Racial Equity Program
LCCF's Racial Equity, Diversity and Inclusion (REDI) program provides comprehensive racial equity resources and education to support a more equitable Lake County. LCCF defines racial equity as an approach that assesses resource, opportunity and access. It is a lens that considers historical and systemic factors and acknowledges the needs for tailored, multi-faceted approaches to ensure all individuals are able to be successful for intended outcomes.
Through our REDI program, we are prioritizing our work with both the philanthropic and social service sectors in order to bridge the gap and reimagine an equitable and thriving Lake County community. LCCF launched this program in January 2021, beginning with re-examining our internal organizational procedures, practices and priorities to enrich our values and community investments. Since then, we have:
- Established a REDI Committee comprised of board members to help drive strategy
- Initiated weekly staff REDI trainings, quarterly board trainings and community education sessions
- Conducted REDI education sessions featuring diverse voices through our monthly Funders Call series, which convenes and educates philanthropists around key community issues
- Launched our new Small Business Growth Initiative (SBGI) program that focuses on decreasing racial wealth disparity by supporting small businesses owned by people of color in Lake County.
Mission, Vision & Goals
Mission: LCCF’s Racial Equity, Diversity and Inclusion (REDI) program is designed to educate the community and drive social change specifically around racial equity and racial justice. We believe we are well positioned within the community to serve as a leader in this area and help shift the philanthropic sector in Lake County to be more equity-focused.
Vision: We envision a Lake County where neighbors are engaged and inspired to address community issues by giving back and taking action to support a more resilient community for all.
- Commit to infusing equity across all areas of our organization.
- Foster a more equitable Lake County by practicing anti-racism, promoting diversity, inclusion and understanding, raising awareness and inspiring neighbors to get involved.
- Provide a safe space for individuals to learn and engage in meaningful dialogue about racial equity issues.
- Create pipelines of leadership and entrepreneurship in communities of color and increase investment to Black, Indigenous, People of Color (BIPOC)-led organizations.
Racial Equity Workshops
LCCF's racial equity training and education workshops are tailored to fit the needs of nonprofits, government entities and educational institutions. Workshops typically last a minimum of 1.5 hours to a maximum of 4 hours. We can provide single sessions as well as program series depending on your needs and goals. Trainings start at $150-$400
Please reach out to our Associate Director of Community Impact, Courtney Combs, at [email protected]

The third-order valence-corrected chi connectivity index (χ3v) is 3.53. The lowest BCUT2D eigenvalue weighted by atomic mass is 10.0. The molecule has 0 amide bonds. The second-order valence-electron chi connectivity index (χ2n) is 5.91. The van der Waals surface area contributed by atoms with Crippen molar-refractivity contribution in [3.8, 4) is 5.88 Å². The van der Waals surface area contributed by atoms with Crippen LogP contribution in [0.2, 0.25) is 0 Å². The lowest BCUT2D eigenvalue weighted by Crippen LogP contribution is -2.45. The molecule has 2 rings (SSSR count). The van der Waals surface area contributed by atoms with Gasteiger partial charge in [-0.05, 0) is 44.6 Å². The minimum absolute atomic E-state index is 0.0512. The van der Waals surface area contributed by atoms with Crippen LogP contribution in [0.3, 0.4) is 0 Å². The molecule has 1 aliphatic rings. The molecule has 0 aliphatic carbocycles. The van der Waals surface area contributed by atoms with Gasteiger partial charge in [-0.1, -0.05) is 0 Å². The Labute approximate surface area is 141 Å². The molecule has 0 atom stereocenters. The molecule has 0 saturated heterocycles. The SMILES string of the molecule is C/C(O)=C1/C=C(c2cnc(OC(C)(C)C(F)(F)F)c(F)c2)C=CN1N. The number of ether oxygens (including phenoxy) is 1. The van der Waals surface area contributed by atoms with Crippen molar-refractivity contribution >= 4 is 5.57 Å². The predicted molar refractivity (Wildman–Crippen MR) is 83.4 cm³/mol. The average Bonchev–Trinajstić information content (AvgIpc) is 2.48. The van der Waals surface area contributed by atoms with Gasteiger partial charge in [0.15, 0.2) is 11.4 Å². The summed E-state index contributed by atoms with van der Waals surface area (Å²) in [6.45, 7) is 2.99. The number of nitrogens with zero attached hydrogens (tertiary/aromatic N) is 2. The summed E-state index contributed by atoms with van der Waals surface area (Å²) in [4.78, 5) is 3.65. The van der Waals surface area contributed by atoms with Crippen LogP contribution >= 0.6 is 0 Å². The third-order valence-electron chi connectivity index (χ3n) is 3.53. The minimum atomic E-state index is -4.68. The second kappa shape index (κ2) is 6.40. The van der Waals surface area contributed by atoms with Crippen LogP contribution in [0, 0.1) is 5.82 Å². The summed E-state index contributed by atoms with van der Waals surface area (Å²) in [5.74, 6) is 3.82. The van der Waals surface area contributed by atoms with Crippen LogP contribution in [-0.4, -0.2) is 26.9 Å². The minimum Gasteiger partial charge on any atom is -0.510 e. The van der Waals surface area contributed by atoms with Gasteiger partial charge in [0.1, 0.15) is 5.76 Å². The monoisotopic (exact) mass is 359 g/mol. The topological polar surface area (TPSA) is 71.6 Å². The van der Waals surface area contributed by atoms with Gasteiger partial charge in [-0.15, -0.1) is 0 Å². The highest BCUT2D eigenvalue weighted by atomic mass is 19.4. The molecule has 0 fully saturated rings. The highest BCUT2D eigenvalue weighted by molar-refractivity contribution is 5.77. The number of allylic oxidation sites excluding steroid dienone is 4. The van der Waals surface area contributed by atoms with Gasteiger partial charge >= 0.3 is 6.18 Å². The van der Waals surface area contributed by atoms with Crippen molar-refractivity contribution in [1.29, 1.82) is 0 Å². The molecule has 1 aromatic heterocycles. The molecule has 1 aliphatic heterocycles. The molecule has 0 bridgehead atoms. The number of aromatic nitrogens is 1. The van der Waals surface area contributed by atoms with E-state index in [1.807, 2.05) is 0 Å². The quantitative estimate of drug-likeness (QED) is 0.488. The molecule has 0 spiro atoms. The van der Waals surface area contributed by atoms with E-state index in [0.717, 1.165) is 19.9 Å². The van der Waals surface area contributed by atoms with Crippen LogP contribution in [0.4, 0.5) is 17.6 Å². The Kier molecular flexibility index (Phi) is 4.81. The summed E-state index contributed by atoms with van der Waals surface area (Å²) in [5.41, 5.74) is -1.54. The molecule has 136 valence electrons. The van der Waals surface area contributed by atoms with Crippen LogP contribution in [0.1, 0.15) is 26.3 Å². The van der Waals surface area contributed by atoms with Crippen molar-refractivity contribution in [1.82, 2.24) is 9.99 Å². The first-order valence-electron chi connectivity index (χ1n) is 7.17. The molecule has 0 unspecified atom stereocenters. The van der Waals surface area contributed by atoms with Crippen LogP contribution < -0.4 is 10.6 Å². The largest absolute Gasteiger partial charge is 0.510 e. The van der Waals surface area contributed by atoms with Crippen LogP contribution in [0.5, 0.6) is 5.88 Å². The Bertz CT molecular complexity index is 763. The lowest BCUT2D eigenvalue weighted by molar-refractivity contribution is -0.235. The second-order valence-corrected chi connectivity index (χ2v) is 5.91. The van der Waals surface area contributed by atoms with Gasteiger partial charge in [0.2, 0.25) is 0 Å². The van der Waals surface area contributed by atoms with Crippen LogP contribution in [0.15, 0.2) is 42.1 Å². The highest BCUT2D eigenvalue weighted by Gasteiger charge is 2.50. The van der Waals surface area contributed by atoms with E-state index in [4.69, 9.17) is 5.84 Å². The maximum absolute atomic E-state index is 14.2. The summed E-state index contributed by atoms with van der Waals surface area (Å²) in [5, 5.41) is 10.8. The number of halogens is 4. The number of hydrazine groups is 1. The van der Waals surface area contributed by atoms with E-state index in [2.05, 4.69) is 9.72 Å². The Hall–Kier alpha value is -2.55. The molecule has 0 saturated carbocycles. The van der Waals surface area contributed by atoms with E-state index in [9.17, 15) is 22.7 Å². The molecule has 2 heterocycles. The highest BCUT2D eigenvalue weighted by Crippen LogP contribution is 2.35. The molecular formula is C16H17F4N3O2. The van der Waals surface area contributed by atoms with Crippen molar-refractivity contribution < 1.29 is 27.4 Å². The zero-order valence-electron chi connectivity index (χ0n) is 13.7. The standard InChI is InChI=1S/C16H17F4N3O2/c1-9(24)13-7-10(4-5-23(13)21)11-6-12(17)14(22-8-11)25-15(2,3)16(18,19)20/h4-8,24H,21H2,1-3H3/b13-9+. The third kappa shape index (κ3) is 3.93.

Racial Equity Resource Library
On our website, we maintain a free community Racial Equity Resource Library that contains a racial equity glossary, books, articles, podcasts, documentaries and other materials on racial justice issues.
Why Racial Equity?
While we continue to serve a variety of communities in Lake County through our community investment and leadership strategy, we see a tremendous need for intentional investment, education and strategy for racial equity. In Lake County (and across the U.S.), race and ethnicity are determinants for several social disparities. In Lake County, the disparities between neighboring cities are stark and deeply inequitable. The COVID-19 crisis only magnified these inequities that have plagued our county for generations.
- The average life expectancy of residents in North Chicago is 14 years less than Lake Forest, two communities less than 5 miles apart.
- Black adults are 8.5 times more likely than white adults to be admitted to Lake County jail.
- Lake Bluff’s median income is $162,000, compared to Waukegan at $49,000.
- Although students from Highland Park and Highwood share a high school, students living in Highwood are 2.5 times less likely to graduate than their Highland Park classmates.
- 82% of Lake Forest High School students go on to enroll in post-secondary education, compared to 47% of North Chicago students.
We understand that the only way to work towards rectifying hundreds of years of slavery, segregation and policy that has enabled systemic racism is by forging deep relationships with our communities of color, creating opportunities for significant, long-term investment and building pathways for diverse leadership. We are dedicated to the mission of intentional, equitable investment in Lake County and are committed to bringing this conversation to the forefront with our fellow funders, partners and neighbors in Lake County. We also know that dismantling systemic racism will benefit everyone in Lake County regardless of race or ethnicity.